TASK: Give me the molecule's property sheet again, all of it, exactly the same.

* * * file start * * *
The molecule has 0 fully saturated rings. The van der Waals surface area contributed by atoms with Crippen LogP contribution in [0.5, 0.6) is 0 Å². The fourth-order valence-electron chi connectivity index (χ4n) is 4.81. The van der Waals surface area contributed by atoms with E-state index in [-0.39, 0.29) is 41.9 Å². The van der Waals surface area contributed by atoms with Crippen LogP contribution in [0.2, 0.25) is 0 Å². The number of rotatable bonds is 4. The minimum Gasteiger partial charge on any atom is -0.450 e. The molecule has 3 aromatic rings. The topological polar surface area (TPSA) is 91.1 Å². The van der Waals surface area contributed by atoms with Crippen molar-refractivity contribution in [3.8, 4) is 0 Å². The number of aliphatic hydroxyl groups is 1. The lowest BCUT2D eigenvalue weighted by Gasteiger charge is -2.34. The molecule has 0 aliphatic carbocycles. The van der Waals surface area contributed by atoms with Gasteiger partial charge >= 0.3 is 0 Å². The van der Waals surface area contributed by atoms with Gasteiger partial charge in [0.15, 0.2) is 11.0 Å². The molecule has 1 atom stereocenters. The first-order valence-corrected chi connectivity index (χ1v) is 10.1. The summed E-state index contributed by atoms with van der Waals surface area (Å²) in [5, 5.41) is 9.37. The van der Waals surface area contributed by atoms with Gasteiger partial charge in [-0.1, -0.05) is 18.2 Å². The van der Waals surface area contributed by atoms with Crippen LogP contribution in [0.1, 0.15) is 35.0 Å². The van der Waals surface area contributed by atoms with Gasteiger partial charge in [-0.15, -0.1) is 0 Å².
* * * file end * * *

The molecule has 0 fully saturated rings. The van der Waals surface area contributed by atoms with Crippen LogP contribution in [0.5, 0.6) is 0 Å². The fourth-order valence-electron chi connectivity index (χ4n) is 4.81. The van der Waals surface area contributed by atoms with E-state index in [-0.39, 0.29) is 41.9 Å². The van der Waals surface area contributed by atoms with Crippen LogP contribution in [0.2, 0.25) is 0 Å². The number of rotatable bonds is 4. The minimum Gasteiger partial charge on any atom is -0.450 e. The molecule has 3 aromatic rings. The topological polar surface area (TPSA) is 91.1 Å². The van der Waals surface area contributed by atoms with Crippen molar-refractivity contribution in [3.8, 4) is 0 Å². The number of aliphatic hydroxyl groups is 1. The lowest BCUT2D eigenvalue weighted by Gasteiger charge is -2.34. The molecule has 0 aliphatic carbocycles. The van der Waals surface area contributed by atoms with Gasteiger partial charge >= 0.3 is 0 Å². The van der Waals surface area contributed by atoms with Gasteiger partial charge in [0.15, 0.2) is 11.0 Å². The molecule has 1 atom stereocenters. The first-order valence-corrected chi connectivity index (χ1v) is 10.1. The summed E-state index contributed by atoms with van der Waals surface area (Å²) in [5, 5.41) is 9.37. The van der Waals surface area contributed by atoms with Gasteiger partial charge in [-0.1, -0.05) is 18.2 Å². The van der Waals surface area contributed by atoms with Crippen LogP contribution in [0.1, 0.15) is 35.0 Å². The van der Waals surface area contributed by atoms with Gasteiger partial charge in [-0.15, -0.1) is 0 Å².